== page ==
The good news is, it only takes one or two people to break the cycle of aggressive conflict. Here are some ways to help your team disagree constructively, without being disagreeable.

Take a close look at your teams. The best debating partners aren't echo chambers. Make sure you include people of different personalities, backgrounds, experiences and ways of thinking, and find ways to engage with them. As a leader, you must create the environment and personalities for healthy disagreement to take place.

Encourage everyone to hold off giving an opinion about an issue for as long as they can. Once someone gives their opinion, they feel compelled to ferociously defend it at the expense of all dissenting views.

Create a space where people can personally detach from their position. If people involve themselves emotionally with their positions, they will have a harder time being objective about them. Encourage team members to reflect on their opinions dispassionately. It's never a matter of contradicting the personality of another, simply one of getting the best results.

As an exercise, ask everyone to gather data that opposes their own viewpoint. Ask participants to actively disconfirm their own ideas. Have people prove themselves wrong.

Give up the need for harmony. People don't have to agree with each other on every point. Your job is to encourage dissent around each theory - this isn't conflict, it's creative thinking.

Allocate plenty of time for asking questions. Make sure that everyone understands the details of an argument before they form an opinion on it.

Look for common ground. This can serve as a solid foundation on which to arrive at a mutually agreeable outcome.

Take your time. Rushing will encourage you to jump straight to superficial conclusions. You need time to produce more powerful solutions.

Look for signs that conflict is getting out of hand. Is tension becoming unhealthy? Are people making personal criticisms? Are clandestine sub groups meeting around the water cooler? If you spot these signs, bring people back to the table. Remind them of the reasons why productive disagreement is so much more powerful than passive collaboration. Re-establish the rules.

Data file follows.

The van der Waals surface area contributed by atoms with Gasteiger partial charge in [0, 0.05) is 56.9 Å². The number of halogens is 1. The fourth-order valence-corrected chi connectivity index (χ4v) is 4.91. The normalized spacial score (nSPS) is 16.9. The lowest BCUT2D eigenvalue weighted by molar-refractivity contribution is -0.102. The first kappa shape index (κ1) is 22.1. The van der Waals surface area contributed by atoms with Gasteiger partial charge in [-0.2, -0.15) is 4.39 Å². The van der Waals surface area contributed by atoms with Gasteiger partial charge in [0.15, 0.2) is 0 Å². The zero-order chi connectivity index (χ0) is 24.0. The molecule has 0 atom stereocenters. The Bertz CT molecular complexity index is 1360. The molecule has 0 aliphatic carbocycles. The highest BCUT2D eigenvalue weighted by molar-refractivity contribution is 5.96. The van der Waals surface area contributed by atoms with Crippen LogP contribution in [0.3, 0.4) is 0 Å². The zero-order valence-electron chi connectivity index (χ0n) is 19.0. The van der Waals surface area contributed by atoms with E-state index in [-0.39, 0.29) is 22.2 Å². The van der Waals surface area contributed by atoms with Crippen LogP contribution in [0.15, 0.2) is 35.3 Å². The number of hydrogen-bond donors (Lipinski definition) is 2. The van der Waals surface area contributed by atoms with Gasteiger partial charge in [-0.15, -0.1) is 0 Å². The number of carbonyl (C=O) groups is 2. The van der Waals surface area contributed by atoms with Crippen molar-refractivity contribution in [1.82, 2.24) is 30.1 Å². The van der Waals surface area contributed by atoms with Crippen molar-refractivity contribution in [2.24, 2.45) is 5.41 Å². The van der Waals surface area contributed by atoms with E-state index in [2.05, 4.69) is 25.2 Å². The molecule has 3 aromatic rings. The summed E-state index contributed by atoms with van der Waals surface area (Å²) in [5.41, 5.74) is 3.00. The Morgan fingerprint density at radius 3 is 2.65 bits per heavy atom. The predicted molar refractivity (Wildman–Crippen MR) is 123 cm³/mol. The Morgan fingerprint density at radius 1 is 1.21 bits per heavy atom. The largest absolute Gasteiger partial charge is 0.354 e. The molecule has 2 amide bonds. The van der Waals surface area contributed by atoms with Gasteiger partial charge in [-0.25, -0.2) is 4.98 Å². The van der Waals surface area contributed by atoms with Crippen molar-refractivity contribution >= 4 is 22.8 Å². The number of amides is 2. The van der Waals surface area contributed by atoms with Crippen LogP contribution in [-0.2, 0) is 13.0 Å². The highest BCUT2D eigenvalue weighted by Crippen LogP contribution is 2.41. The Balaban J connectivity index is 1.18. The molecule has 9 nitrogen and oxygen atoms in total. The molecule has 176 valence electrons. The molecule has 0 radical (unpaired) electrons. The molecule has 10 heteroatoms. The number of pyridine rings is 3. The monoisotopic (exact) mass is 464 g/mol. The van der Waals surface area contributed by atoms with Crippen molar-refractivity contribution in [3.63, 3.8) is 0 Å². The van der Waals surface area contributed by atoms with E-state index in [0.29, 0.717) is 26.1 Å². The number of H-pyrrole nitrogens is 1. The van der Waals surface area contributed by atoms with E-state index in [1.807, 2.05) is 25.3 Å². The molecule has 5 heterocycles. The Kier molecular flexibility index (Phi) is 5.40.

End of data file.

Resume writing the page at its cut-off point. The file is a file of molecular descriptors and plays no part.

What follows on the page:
Final Thoughts

Even if most of us are uncomfortable with the idea of challenge and disagreement, we can also recognize the massive benefits of having a constructive exchange. Good teams need friction points; they clarify and sharpen the team's thinking and factor multiple wisdoms into their plans and approaches to situations.

Creating a culture of constructive conflict can be difficult. But, if you practice these new approaches, you'll find that most people will enjoy tackling challenges respectfully and productively. The majority of your team members want to think creatively, solve problems, and maintain positive relationships with their coworkers, and will feel far more committed to decisions reached this way.  When you set the stage for productive disagreement, everybody wins.

Molly Owens

Molly Owens is the founder and CEO of Truity. She is a graduate of UC Berkeley and holds a master's degree in counseling psychology. She began working with personality assessments in 2006, and in 2012 founded Truity with the goal of making robust, scientifically validated assessments more accessible and user-friendly.

Molly is an ENTP and lives in the San Francisco Bay Area, where she enjoys elaborate cooking projects, murder mysteries, and exploring with her husband and son.

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THE FINE PRINT: Myers-Briggs® and MBTI® are registered trademarks of the MBTI Trust, Inc., which has no affiliation with this site. Truity offers a free personality test based on Myers and Briggs' types, but does not offer the official MBTI® assessment. For more information on the Myers Briggs Type Indicator® assessment, please go here.